More than ever, cloud compute and intelligence platforms should be as close to the source of data at the outer ‘edges’ as possible. The importance of cloud-edges is further highlighted in their relationship with 5G, which forms a symbiotic association with cloud-edge as a technological evolution of the cloud. Cloud-edge implementations promise new growth for the telecom industry. Revenue from cloud-edge AI chipset sales is set to grow from US$2.6 billion in 2020 to US$12 billion in 2025, at a compound annual growth rate (CAGR) of 36 percent , finds global tech market advisory firm ABI Research.
The synthesis of cloud-edge and 5G presents an opportunity for communications service providers (CSPs) to provide complete end to end solutions for enterprise verticals. For example, with their robust connectivity and 5G assets, the likes of AT&T, Telefonica, Verizon, and Vodafone could move up the value chain to service enablement layer for IoT, analytics, and other horizontal capabilities. “A combination of cloud-edge compute and 5G ultra-reliable low latency connectivity is going to be the bedrock to propel post-COVID-19 growth. This growth is not just for telecoms, but also for a multitude of asset-heavy industries as they embrace digital-first processes and operations,” says Don Alusha, Senior Analyst at ABI Research.
At present, there is no “right” business model for cloud-edge deployments. A key strategy for vendors like MobiledgeX, Ericsson, and Nokia is to target their products at the circumstances in which enterprises find themselves, rather than to enterprises themselves. In other words, the critical unit of analysis must be existing operations and associated commercial circumstances, not the customer. There is a mass of enterprise requirements that must be satisfied with cloud-edge implementations that do not fit the ‘one-size-fits-all’ profile. The ability to deploy edge-clouds across dispersed sites and supply chains in a uniform fashion is bound to be the defining feature to accelerate edge-cloud diffusion. This is particularly significant in a post-COVID-19 world where local compute, 5G, and fiber will continue to be the foundation for continued innovation and value creation.
As telecoms look closely at current market dynamics for cloud-edge opportunities, the key is to understand where it stands in terms of existing assets and complementary control points. The market for cloud-edge deployments promises growth, but it is composed of a plethora of players and technologies which must be intimately understood. At present, the industry does not have all the answers but should realize the choke points in the near term to obtain growth in the long run. For example, CSPs need a clear sense of the industry or industries) they currently serve and what additional opportunity falls within the boundary of cloud-edge as they take the lead to rejuvenate the global economy post-COVID-19.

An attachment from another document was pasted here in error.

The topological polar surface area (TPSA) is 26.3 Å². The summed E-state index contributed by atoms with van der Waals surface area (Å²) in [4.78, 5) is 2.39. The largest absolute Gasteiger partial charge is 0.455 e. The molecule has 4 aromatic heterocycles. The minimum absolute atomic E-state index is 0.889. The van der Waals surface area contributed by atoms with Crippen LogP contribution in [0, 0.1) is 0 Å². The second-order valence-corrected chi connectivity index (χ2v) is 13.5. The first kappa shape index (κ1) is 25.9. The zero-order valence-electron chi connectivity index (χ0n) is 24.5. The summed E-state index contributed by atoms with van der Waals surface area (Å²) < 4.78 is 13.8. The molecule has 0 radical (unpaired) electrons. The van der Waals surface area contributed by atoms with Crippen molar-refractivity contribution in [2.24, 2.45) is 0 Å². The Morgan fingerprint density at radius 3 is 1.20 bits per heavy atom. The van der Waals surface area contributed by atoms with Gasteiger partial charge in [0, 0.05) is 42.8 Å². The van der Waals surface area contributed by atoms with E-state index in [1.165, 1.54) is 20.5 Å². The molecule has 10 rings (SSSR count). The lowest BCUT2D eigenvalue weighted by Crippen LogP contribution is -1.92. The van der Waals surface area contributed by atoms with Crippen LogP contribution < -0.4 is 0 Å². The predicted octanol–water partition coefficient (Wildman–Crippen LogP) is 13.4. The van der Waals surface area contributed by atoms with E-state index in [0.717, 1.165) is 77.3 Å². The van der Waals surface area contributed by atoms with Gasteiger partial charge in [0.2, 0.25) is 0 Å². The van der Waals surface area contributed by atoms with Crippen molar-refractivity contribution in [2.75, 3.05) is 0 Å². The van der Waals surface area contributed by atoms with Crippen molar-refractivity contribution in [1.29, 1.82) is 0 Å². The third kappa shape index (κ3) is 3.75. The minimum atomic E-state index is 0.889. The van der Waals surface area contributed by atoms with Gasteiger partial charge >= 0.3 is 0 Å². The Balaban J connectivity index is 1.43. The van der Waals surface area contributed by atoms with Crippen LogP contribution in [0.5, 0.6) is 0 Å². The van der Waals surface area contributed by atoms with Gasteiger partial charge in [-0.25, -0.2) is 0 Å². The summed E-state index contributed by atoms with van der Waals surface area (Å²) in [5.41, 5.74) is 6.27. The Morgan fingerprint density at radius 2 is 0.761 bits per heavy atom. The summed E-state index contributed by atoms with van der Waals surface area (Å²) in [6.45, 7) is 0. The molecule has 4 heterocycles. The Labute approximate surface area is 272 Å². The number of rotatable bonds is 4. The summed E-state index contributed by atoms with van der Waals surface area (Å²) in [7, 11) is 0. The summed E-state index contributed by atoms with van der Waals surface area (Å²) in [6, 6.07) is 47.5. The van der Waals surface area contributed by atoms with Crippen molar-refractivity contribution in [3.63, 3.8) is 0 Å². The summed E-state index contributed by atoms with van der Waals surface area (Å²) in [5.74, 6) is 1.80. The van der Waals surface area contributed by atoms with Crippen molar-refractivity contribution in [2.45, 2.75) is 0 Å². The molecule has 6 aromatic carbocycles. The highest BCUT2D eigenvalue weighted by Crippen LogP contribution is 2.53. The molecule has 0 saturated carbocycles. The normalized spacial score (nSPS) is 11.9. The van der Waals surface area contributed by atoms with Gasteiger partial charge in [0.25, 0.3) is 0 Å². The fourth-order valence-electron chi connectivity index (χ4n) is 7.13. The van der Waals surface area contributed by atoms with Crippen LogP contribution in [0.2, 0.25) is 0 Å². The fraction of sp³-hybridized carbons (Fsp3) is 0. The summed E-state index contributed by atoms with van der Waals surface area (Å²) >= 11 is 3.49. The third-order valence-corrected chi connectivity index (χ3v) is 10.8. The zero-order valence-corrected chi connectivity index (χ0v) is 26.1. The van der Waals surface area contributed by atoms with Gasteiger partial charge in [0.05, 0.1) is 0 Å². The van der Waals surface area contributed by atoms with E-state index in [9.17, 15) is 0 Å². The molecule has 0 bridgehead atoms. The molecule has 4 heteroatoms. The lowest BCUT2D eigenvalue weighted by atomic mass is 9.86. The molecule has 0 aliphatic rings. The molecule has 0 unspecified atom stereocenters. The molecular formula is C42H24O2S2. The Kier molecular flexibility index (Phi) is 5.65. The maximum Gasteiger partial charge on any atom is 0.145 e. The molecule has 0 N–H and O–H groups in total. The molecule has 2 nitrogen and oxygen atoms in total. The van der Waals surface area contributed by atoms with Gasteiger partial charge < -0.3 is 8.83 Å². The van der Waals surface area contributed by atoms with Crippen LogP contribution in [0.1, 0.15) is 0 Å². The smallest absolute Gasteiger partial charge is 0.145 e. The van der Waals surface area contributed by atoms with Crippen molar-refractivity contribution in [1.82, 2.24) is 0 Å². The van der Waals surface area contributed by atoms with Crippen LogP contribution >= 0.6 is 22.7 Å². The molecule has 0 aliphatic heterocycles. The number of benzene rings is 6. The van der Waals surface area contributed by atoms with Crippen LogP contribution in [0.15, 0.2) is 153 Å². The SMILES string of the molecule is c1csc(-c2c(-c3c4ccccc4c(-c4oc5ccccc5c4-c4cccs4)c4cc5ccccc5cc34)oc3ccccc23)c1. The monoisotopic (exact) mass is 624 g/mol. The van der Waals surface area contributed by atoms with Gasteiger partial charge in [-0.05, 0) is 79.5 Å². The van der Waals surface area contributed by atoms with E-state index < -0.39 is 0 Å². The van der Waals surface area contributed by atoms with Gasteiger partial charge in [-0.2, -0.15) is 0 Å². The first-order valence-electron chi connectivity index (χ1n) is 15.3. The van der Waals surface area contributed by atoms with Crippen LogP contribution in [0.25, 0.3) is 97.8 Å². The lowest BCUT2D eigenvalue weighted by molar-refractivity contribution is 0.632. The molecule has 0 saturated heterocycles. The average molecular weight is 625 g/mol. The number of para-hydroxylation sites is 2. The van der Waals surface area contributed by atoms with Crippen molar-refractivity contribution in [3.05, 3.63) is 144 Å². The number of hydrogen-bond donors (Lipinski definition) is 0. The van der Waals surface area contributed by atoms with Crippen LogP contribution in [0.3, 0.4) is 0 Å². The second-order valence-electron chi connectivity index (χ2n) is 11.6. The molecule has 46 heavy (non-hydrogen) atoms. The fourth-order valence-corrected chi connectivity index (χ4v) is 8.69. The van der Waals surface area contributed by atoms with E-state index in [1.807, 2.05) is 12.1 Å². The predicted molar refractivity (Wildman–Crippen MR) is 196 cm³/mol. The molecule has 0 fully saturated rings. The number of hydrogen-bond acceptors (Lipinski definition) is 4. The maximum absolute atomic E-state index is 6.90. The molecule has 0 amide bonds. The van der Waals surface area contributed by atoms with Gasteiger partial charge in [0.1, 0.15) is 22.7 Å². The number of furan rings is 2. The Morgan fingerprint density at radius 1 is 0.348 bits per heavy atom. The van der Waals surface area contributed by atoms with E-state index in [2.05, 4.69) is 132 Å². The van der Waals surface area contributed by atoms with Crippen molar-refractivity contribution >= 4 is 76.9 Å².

“Lastly, hyper scale providers like Amazon and Microsoft are taking advantage of their lean operations to launch their cloud-edge offering. They have the vision to build capabilities close to the edge, but they do not necessarily have the penetration and distribution of network capabilities that CSPs have. Clearly, there is an opportunity to be addressed by somebody, but the jury is still out on who captures what parts of the emerging cloud-edge and 5G ecosystem,” Alusha concludes.
The global smart manufacturing market is expected to reach $573 billion by 2027, growing at a compound annual growth rate (CAGR) of around 13 percent during the 2020–2027 forecast period, according to Acumen Research and Consulting.
Smart manufacturing is a method to automate manufacture of products and transaction processes. Intelligent manufacturing requires the use of automation devices and the purpose of this phase is to use information technology (IT) to support the global economy. This output reduces the workload and makes the process more efficient.
The smart manufacturing network enables the usage of integrated equipment for automated processing of the manufacturing company. These development markets are growing due to various sectors, like automobile or process manufacturers, such as chemicals and oil and gas. Smart manufacturing reduces depletion and increases manufacturing performance significantly—thus increasing productivity and resulting in long-term cost advantages.